So Mr. Carr has been sending his dosh to a little tax haven and getting it back as a “loan” to avoid paying tax. Cameron jumps on the bandwagon and calls it “immoral” without shouting the same insult to his wealthy donors and fellow Conservative parliamentarians. Ed Miliband says “I’m not in favour of tax avoidance obviously, but I don’t think it is for politicians to lecture people about morality”. Ed M is spot on with his latter point. On the first, well I’d say you have to argue it on a case by case basis.
I worked as a finance lawyer for several years and got fairly familiar with tax avoidance mostly abroad but occasionally at home. In some cases I thought what was being done was repugnant; in others I felt that the tax avoidance was on balance necessary to promote a greater good. Whilst I fundamentally disagreed with my colleagues who claimed that “people have a moral duty to pay only the barest minimum of tax that they legally have to and so should make use of all tax avoidance schemes”, at the same time tax avoidance is not tax evasion and sometimes there are circumstances in which it is required e.g. to improve the balance sheet of a struggling company in order to keep it afloat and save jobs.
So what could the distinction be between good tax avoidance and bad tax avoidance, if any? Well, let’s start with basic principles. In the UK we generally tax “activities”. I mean that in a very broad sense. We do not tax persons for “existing”; that’s a poll tax i.e. simply a tax that persons must pay because they are tax resident in the UK. Instead, we say that if a person engages in a taxable “activity” tax must be paid. The reality is that you may not have a choice in whether or not you undertake that activity; most people have no choice but to earn an income and so pay Income Tax.
Nor is there an element of choice in whether you can choose to pay or not to pay tax if incurred. However, if practicable, we can choose to structure our activities in a certain manner and the result of that structuring is a lowering of the amount of tax paid; that is tax avoidance and perfectly legal. If we structure our activities in such a way that a tax liability is incurred and we fail to pay that tax; that is tax evasion and a criminal offence.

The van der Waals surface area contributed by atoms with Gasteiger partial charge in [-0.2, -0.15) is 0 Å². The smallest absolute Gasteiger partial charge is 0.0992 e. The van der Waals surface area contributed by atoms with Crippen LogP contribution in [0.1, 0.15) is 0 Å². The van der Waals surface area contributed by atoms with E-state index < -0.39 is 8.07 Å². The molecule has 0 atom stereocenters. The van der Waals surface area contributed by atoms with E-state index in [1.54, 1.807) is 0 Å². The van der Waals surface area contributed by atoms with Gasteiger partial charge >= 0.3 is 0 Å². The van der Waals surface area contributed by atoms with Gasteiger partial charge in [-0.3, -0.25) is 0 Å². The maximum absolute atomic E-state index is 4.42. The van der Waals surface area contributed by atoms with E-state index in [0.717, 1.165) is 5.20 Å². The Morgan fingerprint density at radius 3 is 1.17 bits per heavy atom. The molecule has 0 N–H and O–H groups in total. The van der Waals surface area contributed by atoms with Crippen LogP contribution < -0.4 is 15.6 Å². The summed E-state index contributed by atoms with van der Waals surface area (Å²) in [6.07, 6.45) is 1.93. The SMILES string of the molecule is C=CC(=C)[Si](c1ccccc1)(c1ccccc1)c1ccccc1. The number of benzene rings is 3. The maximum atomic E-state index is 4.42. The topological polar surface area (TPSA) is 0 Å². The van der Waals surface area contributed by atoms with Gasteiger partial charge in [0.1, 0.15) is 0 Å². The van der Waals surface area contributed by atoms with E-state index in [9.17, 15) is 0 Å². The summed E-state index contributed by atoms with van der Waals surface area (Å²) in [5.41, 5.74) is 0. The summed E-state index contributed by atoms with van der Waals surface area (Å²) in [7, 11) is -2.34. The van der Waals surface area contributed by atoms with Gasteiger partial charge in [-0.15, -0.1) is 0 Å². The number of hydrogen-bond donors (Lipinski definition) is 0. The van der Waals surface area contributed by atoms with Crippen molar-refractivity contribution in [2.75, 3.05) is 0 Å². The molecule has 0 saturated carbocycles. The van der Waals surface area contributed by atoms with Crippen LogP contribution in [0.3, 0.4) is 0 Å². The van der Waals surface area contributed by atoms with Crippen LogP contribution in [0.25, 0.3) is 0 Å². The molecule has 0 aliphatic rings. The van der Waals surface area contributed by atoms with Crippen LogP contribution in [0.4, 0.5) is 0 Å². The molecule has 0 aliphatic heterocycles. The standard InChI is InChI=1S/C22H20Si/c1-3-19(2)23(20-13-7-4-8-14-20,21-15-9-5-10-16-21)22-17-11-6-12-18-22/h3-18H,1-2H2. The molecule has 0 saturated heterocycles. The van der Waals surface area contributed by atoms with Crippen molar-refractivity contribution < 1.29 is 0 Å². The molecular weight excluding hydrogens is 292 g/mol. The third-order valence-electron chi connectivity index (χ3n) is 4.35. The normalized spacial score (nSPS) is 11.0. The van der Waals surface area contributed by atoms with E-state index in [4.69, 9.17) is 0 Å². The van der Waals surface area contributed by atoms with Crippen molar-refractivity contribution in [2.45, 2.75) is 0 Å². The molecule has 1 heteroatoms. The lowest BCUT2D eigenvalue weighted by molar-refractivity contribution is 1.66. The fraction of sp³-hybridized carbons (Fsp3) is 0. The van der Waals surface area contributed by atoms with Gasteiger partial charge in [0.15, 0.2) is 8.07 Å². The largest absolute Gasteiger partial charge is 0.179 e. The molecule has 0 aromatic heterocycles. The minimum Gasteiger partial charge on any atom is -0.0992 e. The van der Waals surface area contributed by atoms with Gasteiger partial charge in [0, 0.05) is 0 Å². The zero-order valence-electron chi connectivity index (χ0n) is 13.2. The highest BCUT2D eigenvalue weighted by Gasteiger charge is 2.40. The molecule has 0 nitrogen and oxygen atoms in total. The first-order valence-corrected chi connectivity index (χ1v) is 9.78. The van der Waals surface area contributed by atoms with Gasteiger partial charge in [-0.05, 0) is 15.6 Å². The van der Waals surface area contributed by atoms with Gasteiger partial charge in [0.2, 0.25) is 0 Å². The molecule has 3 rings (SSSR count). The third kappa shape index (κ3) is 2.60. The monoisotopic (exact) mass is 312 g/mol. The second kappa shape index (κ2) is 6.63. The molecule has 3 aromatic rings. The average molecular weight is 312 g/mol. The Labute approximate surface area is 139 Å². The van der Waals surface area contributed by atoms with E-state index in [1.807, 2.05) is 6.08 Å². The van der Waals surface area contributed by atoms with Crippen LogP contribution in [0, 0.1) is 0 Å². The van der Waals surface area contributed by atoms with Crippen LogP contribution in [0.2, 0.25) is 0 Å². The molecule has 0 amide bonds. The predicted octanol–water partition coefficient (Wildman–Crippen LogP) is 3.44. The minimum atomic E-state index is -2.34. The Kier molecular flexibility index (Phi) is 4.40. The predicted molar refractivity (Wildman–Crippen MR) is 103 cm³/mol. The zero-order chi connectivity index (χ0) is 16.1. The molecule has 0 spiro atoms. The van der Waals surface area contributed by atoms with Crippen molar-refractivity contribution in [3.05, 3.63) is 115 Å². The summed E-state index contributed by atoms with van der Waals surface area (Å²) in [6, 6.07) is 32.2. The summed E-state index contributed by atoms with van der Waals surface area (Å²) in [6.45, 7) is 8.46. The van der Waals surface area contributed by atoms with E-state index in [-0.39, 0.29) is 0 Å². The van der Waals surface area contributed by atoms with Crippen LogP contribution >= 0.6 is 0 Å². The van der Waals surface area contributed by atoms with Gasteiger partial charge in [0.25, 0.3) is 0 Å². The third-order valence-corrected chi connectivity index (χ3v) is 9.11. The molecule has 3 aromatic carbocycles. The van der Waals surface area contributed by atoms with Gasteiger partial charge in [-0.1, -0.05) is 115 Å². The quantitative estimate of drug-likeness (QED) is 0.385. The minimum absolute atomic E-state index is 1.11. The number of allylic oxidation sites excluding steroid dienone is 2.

So what’s the practical reality of this? Imagine you’re broke (not hard I’m sure). You’ve got a small amount of cash and you have to choose between food and clothes. You choose food. Guess what, you’ve engaged in tax avoidance! Sure you were thinking that you can carry on wearing your knackered jeans but can’t go for much longer without food. However at the same time you’ve structured your spending activities in such a way as to reduce the amount of VAT you pay. You weren’t consciously thinking of it but that is the effective result. Budgeting can have the unintended consequence of tax avoidance. I use this example to make the point that the act itself of tax avoidance (the actus reus to use legal parlance) is not immoral in itself.
So it’s the intent that is the point of it, right? People argue that Mr Carr utilised the tax avoidance scheme with the specific intent of avoiding paying tax and that’s wrong; it’s “aggressive tax avoidance”. This is true. However if you decide you want to save money in a bank and earn an income in the form of interest, you can choose to save it in a savings account and pay Income Tax on the interest. Alternatively you can choose to save it in an ISA and avoid paying Income Tax on your interest. You didn’t invest in the ISA because it had a better rate of interest; you invested it in the ISA because you paid less tax on it and therefore, like Jimmy Carr, take home more money. The same is true with tax relief in private pensions. You could after all pay the fee to a broker rather than a pension provider and invest long term in the markets in that way to provide an income on retirement. However by going through a pension provider, you reduce your tax bill.
So it can’t be the specific intent to avoid paying tax that provides the element of immorality. The answer must lie in why you are choosing to structure your activities in such a manner to avoid paying the tax. This must be looked at on a case by case basis. I wasn’t happy transferring title to an aircraft from one bank to another so that each bank could simply improve their tax status rather than enter into the operating lease business and make an honest profit. I was however perfectly happy to advise on an aggressive tax avoidance structure so that a wind farm company could build more wind farms.
We must look each time at why the tax avoidance is being engaged and if the loophole is being exercised for a purpose for which it was never intended, legislate accordingly.
On that, Ed M is right.